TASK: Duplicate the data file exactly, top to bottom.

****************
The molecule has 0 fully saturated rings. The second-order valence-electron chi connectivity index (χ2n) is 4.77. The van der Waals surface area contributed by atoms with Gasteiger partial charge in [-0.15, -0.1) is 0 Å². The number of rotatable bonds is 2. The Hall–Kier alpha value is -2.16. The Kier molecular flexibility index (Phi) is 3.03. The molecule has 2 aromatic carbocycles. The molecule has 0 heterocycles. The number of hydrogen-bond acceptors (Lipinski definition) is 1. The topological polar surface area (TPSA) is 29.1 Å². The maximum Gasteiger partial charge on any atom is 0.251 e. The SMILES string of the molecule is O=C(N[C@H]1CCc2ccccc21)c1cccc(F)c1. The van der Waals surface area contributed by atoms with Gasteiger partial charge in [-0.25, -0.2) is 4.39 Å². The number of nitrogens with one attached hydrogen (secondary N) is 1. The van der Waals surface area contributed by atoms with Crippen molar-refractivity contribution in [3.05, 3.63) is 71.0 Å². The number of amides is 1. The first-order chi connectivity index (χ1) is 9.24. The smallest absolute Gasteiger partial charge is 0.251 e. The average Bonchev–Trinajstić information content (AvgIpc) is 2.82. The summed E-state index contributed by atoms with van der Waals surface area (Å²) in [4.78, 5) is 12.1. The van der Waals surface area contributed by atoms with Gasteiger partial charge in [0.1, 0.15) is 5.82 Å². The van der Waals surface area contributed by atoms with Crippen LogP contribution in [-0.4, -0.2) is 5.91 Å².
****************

The molecule has 0 fully saturated rings. The second-order valence-electron chi connectivity index (χ2n) is 4.77. The van der Waals surface area contributed by atoms with Gasteiger partial charge in [-0.15, -0.1) is 0 Å². The number of rotatable bonds is 2. The Hall–Kier alpha value is -2.16. The Kier molecular flexibility index (Phi) is 3.03. The molecule has 2 aromatic carbocycles. The molecule has 0 heterocycles. The number of hydrogen-bond acceptors (Lipinski definition) is 1. The topological polar surface area (TPSA) is 29.1 Å². The maximum Gasteiger partial charge on any atom is 0.251 e. The SMILES string of the molecule is O=C(N[C@H]1CCc2ccccc21)c1cccc(F)c1. The van der Waals surface area contributed by atoms with Gasteiger partial charge in [-0.25, -0.2) is 4.39 Å². The number of nitrogens with one attached hydrogen (secondary N) is 1. The van der Waals surface area contributed by atoms with Crippen molar-refractivity contribution in [3.05, 3.63) is 71.0 Å². The number of amides is 1. The first-order chi connectivity index (χ1) is 9.24. The smallest absolute Gasteiger partial charge is 0.251 e. The average Bonchev–Trinajstić information content (AvgIpc) is 2.82. The summed E-state index contributed by atoms with van der Waals surface area (Å²) in [4.78, 5) is 12.1. The van der Waals surface area contributed by atoms with Gasteiger partial charge in [0.1, 0.15) is 5.82 Å². The van der Waals surface area contributed by atoms with Crippen LogP contribution in [-0.4, -0.2) is 5.91 Å².